The Changing Requirements Behind Organic Posted on 24 Apr 10:49 , 0 comments
At Tyner Pond Farm, we’ve been going above and beyond rules required for “organic” certification since we were founded, and we plan to continue to do so. We never use hormones or antibiotics, even though organic rules permit some use of antibiotics. We’ve always given our animals open grasslands to roam and forage. We believe that treating animals right is good for the animals, good for the land, and good for our customers.
We wanted to provide a bit of context to the changing requirements behind organic so you can make better decisions about the meat you purchase. On January 18, 2017, the Obama administration finalized the U.S. Department of Agriculture’s rules for the requirements of the Organic label. The new rules codify practices that a lot of people took for granted in organic meats. The new rules address two goals:
- “To ensure that organic farms and businesses are consistently applying organic regulations for livestock and poultry operations; and”
- “To assure consumers that organically produced products meet a consistent standard, which will support consumer confidence in organically-labeled products and continued market growth.”
For chickens, the new organic rules “prohibit physical alterations include de-beaking of birds, docking of cows’ tails, de-snooding, dubbing, and face branding of cattle, and mulesing of sheep.” They also provide clarity around “outdoor access” with the new rules stating that “organic birds be provided with year-round access to the outdoors” with “a sufficient number” of “appropriately distributed” doors so chickens can actually go outside. Plus the new rules define “outdoor space” as having “at least 50% soil covered with maximum vegetation suited to the time of year and climate.”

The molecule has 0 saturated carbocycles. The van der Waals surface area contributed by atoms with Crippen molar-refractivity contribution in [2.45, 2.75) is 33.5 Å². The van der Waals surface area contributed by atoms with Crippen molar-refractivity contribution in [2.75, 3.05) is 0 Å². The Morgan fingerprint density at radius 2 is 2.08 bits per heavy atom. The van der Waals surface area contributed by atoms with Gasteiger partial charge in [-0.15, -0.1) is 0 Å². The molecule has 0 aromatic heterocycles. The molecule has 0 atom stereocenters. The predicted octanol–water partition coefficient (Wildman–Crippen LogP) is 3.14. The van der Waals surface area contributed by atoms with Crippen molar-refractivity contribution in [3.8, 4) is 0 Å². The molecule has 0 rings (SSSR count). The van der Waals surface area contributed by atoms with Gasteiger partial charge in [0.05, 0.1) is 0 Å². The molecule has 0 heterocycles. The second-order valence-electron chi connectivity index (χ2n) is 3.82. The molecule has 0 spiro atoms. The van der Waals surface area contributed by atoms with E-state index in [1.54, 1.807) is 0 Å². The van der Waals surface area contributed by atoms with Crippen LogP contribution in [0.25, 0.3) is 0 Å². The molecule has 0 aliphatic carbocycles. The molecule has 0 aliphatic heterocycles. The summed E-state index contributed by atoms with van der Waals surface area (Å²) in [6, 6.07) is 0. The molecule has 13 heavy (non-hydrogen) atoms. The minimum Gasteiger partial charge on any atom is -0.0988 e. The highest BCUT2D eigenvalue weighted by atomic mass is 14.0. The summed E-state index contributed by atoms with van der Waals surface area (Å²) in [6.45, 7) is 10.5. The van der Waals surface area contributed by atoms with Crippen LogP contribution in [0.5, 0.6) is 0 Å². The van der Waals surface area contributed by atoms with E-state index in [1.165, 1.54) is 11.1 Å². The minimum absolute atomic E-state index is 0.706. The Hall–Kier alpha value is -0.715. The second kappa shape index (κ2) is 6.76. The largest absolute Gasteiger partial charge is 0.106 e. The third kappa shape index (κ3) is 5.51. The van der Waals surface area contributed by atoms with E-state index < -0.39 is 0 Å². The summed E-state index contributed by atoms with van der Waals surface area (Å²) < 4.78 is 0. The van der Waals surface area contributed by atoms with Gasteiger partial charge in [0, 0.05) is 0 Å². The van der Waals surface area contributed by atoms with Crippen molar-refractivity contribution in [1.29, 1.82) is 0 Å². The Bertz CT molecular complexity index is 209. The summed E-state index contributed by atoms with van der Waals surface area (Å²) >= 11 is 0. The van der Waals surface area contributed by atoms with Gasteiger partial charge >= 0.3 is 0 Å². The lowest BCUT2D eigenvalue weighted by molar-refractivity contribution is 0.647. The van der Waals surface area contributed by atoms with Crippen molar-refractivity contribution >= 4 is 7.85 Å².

Mammals, such as cows and pigs, must have “space and freedom to lie down, turn around, stand up, fully stretch their limbs, and express normal patterns of behavior; and areas for bedding and resting must be sufficiently large, solidly built, and comfortable so that animals are kept clean and dry.” The new rules also require that farmers “maintain the maximum amount of vegetation on outdoor soil, as appropriate for the season, climate, geography, and species of livestock. All producers must provide year-round access to the outdoors. For ruminants, such as cows, sheep, and goats, producers must provide pasture during the grazing season to meet previously established requirements.”
In January 2017, President Trump tapped former Georgia Governor Sonny Perdue as his pick for secretary of the U.S. Department of Agriculture. Perdue (no relation to Perdue chicken) is expected to be confirmed by the Senate today (April 24, 2017). It remains to be seen if any organic certification rules will change.
If you'd like to see how Tyner Pond Farm promotes animal ethics and regenerative agriculture every day, come visit our farm in Greenfield. We’d love to show you around and introduce you to our animals!